The Sun in a Closed Room
Shatha Abdulaal, Palestinian artist and journalist
When I met a French photojournalist at Shatila – there to capture the faces of the people for an upcoming book telling the story of the camp – I asked her why she was interested enough in us that she would come from her home in the French city of Lille and stay with a family in Shatila, especially within the economic, health, and political crisis facing the country? “Because of what you and we have in common; our shared humanity!” she answered.
“Please look hard for humanity. I don’t know where it can be found. Humanity means to be treated as a human being, so a murderer would not continue their killing spree and yet go unpunished!” I said.
Shatila was not spared from devastation during the 1982 Israeli invasion of Lebanon. Also ravaged by civil wars, the camp survived and went on to host stories of young people who rebuilt what the massacre destroyed.
I told her of a conversation I had with Engineer Nagi Dewali, the current head of the public committee, and how, in 1989, the Palestine Liberation Organization formed a committee of engineers, including himself, to rebuild the camp.
Nagi said, “In two years, we built the ground floors of around 63 houses and extended electricity, water, and sewage networks funded by donors. Then, there were some shortcomings from the PLO and UNRWA, and the funding stopped. After 1995, when part of the camp was rebuilt, Palestinians returned – joined by other nationalities – each looking for shelter due to the low cost of living. Random building started, and higher floors were added in ignorance of architectural rules and the absence of control by the state. This led to having ramshackle houses – despite there being two public committees, and the various Palestinian factions, who were all responsible for this outcome”.
Shatila camp has become a place of tents, shelters, and cheap accommodation that takes in refugees, laborers, and poor, marginalized people.
The camp’s census, overseen by the Lebanese Palestinian Dialogue Committee in 2017, counted 14,010 people, one-third of whom are Palestinian refugees, while a little over half are Syrian refugees.
Yet, there is always hope for a new day.
The camp is overcrowded and oppressive. The people and their houses float atop exposed sewage water. With its entangled electrical wires, it is a place of enclosed, dark, and damp rooms.
There are also the stories of marginalized and outcast people and those banned from work. A high percentage of educated people and a skilled workforce without jobs. Disturbing images of despair, migration, and social illnesses, including drug abuse. However, the other side of the image is the young spirit and faces always looking for answers and change.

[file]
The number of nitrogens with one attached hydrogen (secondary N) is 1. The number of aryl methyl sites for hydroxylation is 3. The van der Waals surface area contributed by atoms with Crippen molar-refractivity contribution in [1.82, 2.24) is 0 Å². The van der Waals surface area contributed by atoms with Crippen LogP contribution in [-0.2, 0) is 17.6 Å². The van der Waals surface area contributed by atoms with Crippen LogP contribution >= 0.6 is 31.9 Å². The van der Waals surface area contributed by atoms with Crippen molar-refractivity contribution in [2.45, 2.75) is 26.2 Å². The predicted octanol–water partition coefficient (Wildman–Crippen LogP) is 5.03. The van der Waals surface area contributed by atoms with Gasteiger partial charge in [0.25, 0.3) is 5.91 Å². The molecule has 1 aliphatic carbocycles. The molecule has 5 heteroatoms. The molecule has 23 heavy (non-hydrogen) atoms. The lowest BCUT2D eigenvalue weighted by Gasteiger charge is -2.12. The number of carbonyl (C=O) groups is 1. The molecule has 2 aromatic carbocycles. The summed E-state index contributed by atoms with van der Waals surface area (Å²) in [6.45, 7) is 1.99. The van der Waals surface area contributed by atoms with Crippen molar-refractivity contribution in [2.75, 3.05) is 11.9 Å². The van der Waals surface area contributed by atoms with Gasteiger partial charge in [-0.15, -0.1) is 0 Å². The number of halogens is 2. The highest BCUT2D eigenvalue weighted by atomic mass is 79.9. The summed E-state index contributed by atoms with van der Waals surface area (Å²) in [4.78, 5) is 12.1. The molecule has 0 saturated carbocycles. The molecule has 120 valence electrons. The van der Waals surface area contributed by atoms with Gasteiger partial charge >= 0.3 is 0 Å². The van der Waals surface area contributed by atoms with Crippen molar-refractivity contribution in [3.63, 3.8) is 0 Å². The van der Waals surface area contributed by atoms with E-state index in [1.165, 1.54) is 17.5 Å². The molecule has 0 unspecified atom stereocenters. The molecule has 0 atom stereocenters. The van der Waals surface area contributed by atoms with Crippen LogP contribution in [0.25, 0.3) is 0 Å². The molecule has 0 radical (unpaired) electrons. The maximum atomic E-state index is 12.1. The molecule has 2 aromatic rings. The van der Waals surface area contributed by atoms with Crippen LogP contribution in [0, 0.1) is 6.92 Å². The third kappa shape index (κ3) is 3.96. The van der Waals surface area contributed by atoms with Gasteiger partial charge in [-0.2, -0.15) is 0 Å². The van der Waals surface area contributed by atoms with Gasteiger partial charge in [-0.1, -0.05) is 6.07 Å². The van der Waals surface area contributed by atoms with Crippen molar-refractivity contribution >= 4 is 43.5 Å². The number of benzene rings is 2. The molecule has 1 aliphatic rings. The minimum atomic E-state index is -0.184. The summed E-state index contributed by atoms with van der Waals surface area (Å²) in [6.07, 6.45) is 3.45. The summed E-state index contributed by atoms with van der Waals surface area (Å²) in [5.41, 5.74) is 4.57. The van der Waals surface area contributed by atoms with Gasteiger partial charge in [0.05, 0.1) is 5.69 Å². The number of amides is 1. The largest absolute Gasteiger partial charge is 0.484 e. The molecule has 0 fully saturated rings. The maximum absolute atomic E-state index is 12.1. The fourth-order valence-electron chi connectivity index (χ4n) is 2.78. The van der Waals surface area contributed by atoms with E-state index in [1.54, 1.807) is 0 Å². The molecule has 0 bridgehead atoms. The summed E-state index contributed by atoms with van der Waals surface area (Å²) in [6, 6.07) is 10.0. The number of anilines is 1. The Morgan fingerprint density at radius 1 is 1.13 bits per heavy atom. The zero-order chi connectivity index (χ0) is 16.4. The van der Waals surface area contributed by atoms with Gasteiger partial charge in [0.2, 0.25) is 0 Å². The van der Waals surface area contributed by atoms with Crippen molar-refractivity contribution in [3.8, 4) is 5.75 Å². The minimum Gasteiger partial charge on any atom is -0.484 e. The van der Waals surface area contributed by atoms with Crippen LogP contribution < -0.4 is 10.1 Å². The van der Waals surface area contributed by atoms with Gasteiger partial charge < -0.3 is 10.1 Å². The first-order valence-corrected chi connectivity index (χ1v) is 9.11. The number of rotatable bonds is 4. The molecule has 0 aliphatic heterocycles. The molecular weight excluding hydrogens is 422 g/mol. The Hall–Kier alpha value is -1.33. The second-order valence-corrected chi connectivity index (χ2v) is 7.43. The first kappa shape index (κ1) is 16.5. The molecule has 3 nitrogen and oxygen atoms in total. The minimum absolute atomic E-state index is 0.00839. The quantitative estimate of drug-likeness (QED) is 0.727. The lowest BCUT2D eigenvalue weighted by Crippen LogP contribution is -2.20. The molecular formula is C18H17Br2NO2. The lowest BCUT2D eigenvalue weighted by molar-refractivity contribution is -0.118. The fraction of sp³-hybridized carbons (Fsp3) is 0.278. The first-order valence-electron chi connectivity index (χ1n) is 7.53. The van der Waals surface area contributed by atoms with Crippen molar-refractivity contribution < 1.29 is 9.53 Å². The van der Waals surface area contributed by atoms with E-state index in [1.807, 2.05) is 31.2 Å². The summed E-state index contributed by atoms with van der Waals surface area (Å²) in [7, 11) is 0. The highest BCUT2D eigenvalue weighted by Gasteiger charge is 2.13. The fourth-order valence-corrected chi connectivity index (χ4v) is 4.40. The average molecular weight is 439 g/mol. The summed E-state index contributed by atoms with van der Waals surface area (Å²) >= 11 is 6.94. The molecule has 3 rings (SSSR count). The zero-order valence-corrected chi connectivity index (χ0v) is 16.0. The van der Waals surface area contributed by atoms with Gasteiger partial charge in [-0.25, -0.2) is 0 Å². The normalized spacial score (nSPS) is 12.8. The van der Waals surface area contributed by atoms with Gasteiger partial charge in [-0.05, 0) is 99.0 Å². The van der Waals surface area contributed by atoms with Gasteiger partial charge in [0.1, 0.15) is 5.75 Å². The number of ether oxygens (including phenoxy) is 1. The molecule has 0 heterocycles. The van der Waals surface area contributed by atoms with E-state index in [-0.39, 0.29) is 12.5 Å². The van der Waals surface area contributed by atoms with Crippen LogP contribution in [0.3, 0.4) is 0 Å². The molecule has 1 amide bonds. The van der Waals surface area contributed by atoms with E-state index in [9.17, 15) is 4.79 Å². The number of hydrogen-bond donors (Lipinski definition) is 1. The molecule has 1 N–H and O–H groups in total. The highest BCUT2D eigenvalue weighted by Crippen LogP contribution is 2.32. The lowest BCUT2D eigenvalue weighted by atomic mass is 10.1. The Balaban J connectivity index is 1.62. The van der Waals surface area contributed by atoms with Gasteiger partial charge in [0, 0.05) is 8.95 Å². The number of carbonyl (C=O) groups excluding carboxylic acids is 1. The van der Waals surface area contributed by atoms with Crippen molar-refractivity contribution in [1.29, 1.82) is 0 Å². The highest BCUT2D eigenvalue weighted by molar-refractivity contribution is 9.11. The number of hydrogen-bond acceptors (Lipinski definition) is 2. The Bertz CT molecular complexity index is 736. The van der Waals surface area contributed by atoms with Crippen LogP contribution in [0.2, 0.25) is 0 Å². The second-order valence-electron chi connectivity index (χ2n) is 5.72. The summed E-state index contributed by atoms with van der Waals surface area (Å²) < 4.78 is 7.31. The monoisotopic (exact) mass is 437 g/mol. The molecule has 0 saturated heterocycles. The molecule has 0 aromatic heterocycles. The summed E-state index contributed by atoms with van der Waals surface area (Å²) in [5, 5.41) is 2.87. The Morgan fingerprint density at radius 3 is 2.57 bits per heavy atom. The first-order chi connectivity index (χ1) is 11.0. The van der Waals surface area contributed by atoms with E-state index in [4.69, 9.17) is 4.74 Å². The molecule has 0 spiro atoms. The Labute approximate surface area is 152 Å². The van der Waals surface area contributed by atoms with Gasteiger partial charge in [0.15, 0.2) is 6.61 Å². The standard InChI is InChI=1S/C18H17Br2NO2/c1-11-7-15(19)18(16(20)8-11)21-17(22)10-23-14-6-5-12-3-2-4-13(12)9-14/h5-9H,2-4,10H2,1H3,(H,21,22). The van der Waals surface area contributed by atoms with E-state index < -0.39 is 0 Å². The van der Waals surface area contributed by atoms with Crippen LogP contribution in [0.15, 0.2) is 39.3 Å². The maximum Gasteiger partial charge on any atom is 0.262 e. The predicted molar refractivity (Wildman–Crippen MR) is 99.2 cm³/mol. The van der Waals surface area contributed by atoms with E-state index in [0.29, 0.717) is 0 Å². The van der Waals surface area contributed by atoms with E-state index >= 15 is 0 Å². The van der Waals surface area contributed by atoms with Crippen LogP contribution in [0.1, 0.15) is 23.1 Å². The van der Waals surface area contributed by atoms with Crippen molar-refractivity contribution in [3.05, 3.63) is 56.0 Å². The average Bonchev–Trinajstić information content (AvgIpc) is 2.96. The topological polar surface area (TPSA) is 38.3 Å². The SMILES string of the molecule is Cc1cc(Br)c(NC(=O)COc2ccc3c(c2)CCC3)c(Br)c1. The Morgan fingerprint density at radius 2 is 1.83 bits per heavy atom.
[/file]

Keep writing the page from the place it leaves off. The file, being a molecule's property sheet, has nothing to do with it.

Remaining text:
“I visited Shatila two years ago and saw how the stereotypes are now broken. Are young people still banging the walls of the tank?” she asked. Yes, I answered, adding that, as written by Ghassan Kanafani, the sun cannot be captured in a closed room.
There are always those who spread smiles, art, crafts, songs, poems, and stories in the camp. There is always someone good at coming up with individual initiatives, honing young people’s talents. For example, Fatima Ghazawi, a writer, managed to show the camp’s beautiful side in her story that was translated into English.
The camp now appears across social media from a simple studio, where those with new creative ideas seek to have their voices heard. Nasser Tanji, the studio’s founder, explains: “We had ideas, but no one could help us implement them. We established the studio to help young people, especially university media students, turn their projects into reality, and in this way spread the camp’s message of self-dependence without relying on funding from anyone”.
The camp needs spaces that are open to youth’s dreams and can free their suppressed voices to continue living. Such an image would speak volumes and make its way to international exhibitions for sure.
There are no spaces in the camp for children to express their ideas and unlock their potential. So, Mahmoud Hashim – aka ‘The Compassionate’ -established the Palestinian Chess Center, where children can develop their mental skills and be removed from the concerns of their fragile surroundings.
The camp is busy with its day-to-day business and its matters of earning a living – something which has become rare due to high unemployment as a result of economic, political, and social turmoil.
Palestine, however, has never left them, and its heritage is passed on to generations through art and culture.
Debka troupes at the camp compete to maintain their heritage. The Al Bayadir Band for Palestinian Folklore Arts is one of the groups that uphold such art, and it includes various age categories and several nationalities.
Mohamed Al Thahir, a Debka dancer in the band, says: “I’ve been with them since I was 14 years old, and now I am 20. Debka teaches us to sustain our heritage and identity and allows us to prove to the world that we have the right to live. We have performed in many areas and cities outside the camp, including Bekaa, Tyre, and Lebanese universities. Such integration makes us feel united”.
There are also farming projects on the camp’s rooftops, where flowers blossom and flourish amidst these slums. The cracked, damp walls of the houses also feature the colors of life that people deserve. The image of a dark tent has transformed into a tent that competes with high mountains over capturing sunlight, but such attempts are faced by bitter reality. The sun is higher than we thought, and it cannot be captured.
“But the challenge of humanity is higher than the sun. The image I captured at Shatila removes the room’s closed door and makes it wide-open to all humanity”, the French journalist said.
But this is an unfair comparison. She shook her head and repeated Ghassan Kanafani’s words: “You cannot find the sun in a closed room!”.